We see that there were different festival traditions in different places – and if people travel, the more severe restrictions would apply. As we all know, Jesus and his disciples were Galileans – and the most important difference between Judean and Galilean Passover observance was a special fast – the Fast of the Firstborn, in remembrance of the firstborn Israelites who were saved from death (that is why we read in Mishna that “in the Galilee, they didn’t work at all” on Passover day). The Galilean fast took place on Nisan 14, on the day of Passover.
In Hebrew, the last meal before the fast is called seudah maphsehket (if you have ever been in Israel for Yom Kippur, you know that seudah maphsehket, the last meal before Yom Kippur fast, is a very special event indeed). Thus, in the Galilean tradition, there had to be this special meal at the beginning of Passover (Nisan 14th) called seudah maphsehket. After this meal, there would be a whole day fast – and the next meal would be the Passover meal, the Seder. In this sense, this meal was indeed the Last Supper.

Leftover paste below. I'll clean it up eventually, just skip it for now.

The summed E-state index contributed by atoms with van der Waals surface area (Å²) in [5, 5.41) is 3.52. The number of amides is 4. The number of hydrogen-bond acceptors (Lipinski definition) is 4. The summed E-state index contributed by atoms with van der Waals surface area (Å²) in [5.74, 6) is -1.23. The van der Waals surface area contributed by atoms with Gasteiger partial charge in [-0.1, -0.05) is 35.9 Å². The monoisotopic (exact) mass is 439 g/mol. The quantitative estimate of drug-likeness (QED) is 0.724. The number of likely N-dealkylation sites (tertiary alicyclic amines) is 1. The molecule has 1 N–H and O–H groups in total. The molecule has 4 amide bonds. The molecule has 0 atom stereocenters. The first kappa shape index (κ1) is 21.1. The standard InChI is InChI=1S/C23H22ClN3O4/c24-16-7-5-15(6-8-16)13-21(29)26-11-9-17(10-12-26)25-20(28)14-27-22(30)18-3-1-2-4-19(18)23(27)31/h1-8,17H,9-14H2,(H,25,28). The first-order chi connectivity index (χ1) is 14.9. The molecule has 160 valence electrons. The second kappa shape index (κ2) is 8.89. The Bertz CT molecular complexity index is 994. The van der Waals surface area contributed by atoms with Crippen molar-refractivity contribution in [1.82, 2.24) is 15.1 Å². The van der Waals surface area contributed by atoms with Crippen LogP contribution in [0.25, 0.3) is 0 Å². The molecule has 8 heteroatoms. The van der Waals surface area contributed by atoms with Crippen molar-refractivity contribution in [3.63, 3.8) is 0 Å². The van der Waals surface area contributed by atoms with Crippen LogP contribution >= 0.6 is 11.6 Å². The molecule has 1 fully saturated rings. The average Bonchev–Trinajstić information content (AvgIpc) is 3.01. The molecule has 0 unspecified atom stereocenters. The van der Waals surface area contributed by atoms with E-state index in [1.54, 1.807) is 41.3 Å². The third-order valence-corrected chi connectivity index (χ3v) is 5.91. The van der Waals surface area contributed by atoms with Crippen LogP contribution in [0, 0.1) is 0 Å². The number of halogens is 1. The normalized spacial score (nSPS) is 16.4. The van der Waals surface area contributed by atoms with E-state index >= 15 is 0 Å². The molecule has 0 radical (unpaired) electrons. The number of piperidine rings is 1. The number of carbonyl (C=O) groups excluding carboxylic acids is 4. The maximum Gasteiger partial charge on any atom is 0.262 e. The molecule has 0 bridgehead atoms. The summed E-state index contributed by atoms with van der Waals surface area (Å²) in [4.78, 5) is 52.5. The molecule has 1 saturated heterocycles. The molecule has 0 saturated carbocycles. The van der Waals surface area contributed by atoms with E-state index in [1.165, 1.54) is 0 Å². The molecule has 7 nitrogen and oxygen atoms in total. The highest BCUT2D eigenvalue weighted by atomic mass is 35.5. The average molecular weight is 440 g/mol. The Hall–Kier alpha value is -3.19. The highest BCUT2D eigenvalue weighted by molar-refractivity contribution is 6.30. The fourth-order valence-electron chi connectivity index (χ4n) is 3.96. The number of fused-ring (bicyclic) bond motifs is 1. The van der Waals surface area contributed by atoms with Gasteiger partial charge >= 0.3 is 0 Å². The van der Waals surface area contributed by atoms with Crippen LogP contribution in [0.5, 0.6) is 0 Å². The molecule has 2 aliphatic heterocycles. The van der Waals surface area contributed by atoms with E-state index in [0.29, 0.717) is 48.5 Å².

If you like the articles on this blog, you might enjoy also my books, you can get them from my page: https://blog.israelbiblicalstudies.com/julia-blum/ . My last book “Unlocking the Scriptures”, with the Hebrew insights into the Torah and Jewish Background insights into NT, is available on Amazon: https://www.amazon.com/s?k=unlocking+the+scriptures+by+julia+blum&crid=2IHYED6W7ZVYI&sprefix=julia+blum+%2Caps%2C689&ref=nb_sb_ss_i_4_11
 Mark 14:13
 John 13:29
 Mishna, Tractate Pesachim, Chapter 5 Mishna 3
 Mishna, Pesachim, Chapter 4, Mishna 1
 You can read more about it in: David H. Stern, Jewish New Testament Commentary, Jewish New Testament Publications, 1995, p. 77
 Initially, I am indebted to Tom Bradford from TorahClass.com for this idea.